Very often, I tell photographers not to overdo photo-editing. So, how does one know when is it overdoing? What are the obvious errors to be on the lookout for when editing the photographs?
(Photograph of a sunrise in Assam, captured on mobile phone, while traveling. The photograph was later enhanced and very often it gets the wows people long for. However on close look, it is terrible photograph with many photo-editing errors)
Playing with the dynamic range
Many a times, the scenes are drab to look at. These lack contrast and rarely make use of the complete dynamic range of the camera. On the preview screen of the camera, such an image presents a histogram which is concentrated in a small area. The remaining part of the histogram is blank. In post-processing, the ‘black point’ and ‘white points’ can be moved closer to the image’s tonal range, in a way that it gets stretched to cover whole of the available dynamic range. The result – a high contrast image with no over or underexposed regions. The blacks look blacker and the lighter parts of the image look brighter than before.
(Shifting the black and white threshold points to improve the overall contrast of the image)
Problems in doing so to look out for –
- Doing so leads to ‘gaps’ in the tonal range of the photograph. These gaps appear as distinctive bands between slightly varying shades or tints of a single color. Computer professionals call it banding.
- Dust bunnies and any other similar artifacts which might have been hidden earlier, show up. These should be covered up. (Clone Stamp vs Healing)
Going overboard with Saturation
In the world of color, this is the easiest trap to fall into. Most of the photographs that I see today, being shared on social media and photography groups, show this problem. The photographers in their enthusiasm go overboard with saturation settings. Both side of the extreme saturation is usually wrong and appears ghastly.
In an effort to get that silver look in the colored photographs, some photographers and even many ready to use plugins and settings of photo-editing programs, end up reducing the saturation. Sometimes to about half of what was originally there. The photograph looks impressive at the first glance but the truthfulness gets lost. It becomes just another photograph which people admire, pass a few comments and forget.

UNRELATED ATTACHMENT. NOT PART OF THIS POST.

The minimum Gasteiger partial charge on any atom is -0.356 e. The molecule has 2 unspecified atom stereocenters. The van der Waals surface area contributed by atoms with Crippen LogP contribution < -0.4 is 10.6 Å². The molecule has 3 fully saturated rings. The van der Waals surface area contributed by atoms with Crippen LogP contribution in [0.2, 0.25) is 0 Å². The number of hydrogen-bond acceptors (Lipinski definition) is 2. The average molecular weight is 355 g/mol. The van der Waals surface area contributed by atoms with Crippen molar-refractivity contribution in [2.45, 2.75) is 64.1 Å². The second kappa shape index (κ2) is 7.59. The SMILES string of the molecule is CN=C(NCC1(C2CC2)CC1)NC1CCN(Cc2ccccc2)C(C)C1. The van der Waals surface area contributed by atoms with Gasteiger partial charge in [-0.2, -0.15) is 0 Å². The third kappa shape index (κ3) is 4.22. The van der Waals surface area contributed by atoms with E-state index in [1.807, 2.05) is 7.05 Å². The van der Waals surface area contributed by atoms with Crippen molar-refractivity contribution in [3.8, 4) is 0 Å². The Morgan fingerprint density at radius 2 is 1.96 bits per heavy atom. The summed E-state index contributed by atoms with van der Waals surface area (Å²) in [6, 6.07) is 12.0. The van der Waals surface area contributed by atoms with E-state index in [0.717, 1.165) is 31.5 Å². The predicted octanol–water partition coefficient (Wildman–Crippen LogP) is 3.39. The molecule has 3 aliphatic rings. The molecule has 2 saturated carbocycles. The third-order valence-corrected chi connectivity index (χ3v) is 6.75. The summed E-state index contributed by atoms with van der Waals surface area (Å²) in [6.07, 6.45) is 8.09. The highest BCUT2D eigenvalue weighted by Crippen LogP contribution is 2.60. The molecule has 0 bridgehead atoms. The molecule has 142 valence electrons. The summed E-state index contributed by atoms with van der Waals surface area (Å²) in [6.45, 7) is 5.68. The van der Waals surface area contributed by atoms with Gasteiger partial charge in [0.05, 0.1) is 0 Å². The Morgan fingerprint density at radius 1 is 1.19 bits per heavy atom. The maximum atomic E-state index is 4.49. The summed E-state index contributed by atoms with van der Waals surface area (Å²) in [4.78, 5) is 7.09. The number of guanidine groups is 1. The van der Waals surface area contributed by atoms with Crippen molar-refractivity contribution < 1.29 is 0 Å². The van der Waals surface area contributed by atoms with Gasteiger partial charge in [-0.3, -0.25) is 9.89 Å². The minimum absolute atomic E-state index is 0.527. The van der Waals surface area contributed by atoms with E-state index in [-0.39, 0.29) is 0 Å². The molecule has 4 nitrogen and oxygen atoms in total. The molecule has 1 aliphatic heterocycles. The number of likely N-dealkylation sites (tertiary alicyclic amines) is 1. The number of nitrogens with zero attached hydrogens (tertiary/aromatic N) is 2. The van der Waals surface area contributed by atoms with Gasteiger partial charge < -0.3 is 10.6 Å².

Similarly, the opposite also happens. Going overboard with excessive saturation can also create an image which seems to have an impact. The electric greens, flawless reds (overblown) and extra dark clouds can earn a few claps but never will they becomes masterpieces to be cherished. Such photographs are flooding the computer and phone wallpaper sites. Is it a way to hide the inhumane nature of technology? Do such over-saturated photographs lower the plastic-metal feel of these devices?
Stick with saturation levels that look beautiful and real. A quick test could be to look away from the computer screen and check the color of the greens on the trees and plants growing outside. Observe the color of your own hands while you work on the saturation levels in portraits. (Saturation – the ideal level)
(I’ll be using a small crop of the dry shrub on the right for the next sub-heading. More about this photograph – Photographing Sun)
Sharpening the flaws
Yes, that is what people do when they sharpen the photographs. The sharpening filters have an overall sharpening effect and therefore all the flaws get sharpened too.
The dust particles on the sensor, out of focus areas or the wonderful bokeh, pimples on the face, garbage in the foreground in your loved landscape, even the sensor noise … everything gets sharpened! So first and foremost thing to watch out for is what all is getting sharpened. Sharp flaws are more disturbing to look at than soft strengths in a photograph.
Second is the way how sharpening works. In their simplest forms, sharpening tools and plugins, enhance the contrast between the pixels of differing tonal value or color. In laymen terms, the borders are enhanced. This enhancement should not be distinctly visible as an outline. If that happens, you have gone overboard with sharpening.
(An example of oversharpening in the photograph above. Notice the light shade of the bordering pixels of the dry branches. Similarly the dark pixels of the branches near the border have also been further darkened. Compare the photograph with the crop below which has been taken directly from the original of the photograph)
Dynamic range, saturation and sharpening are the three most common settings that I have seen photographers going overboard with. Each and every setting in photo-editing programs can be a potential threat to the beauty of the photograph. In photo-editing, less is usually more!
On a similar corollary, here is a quote from the field of medicine – Every medicine which cures in normal doses can be a poison in over-dose.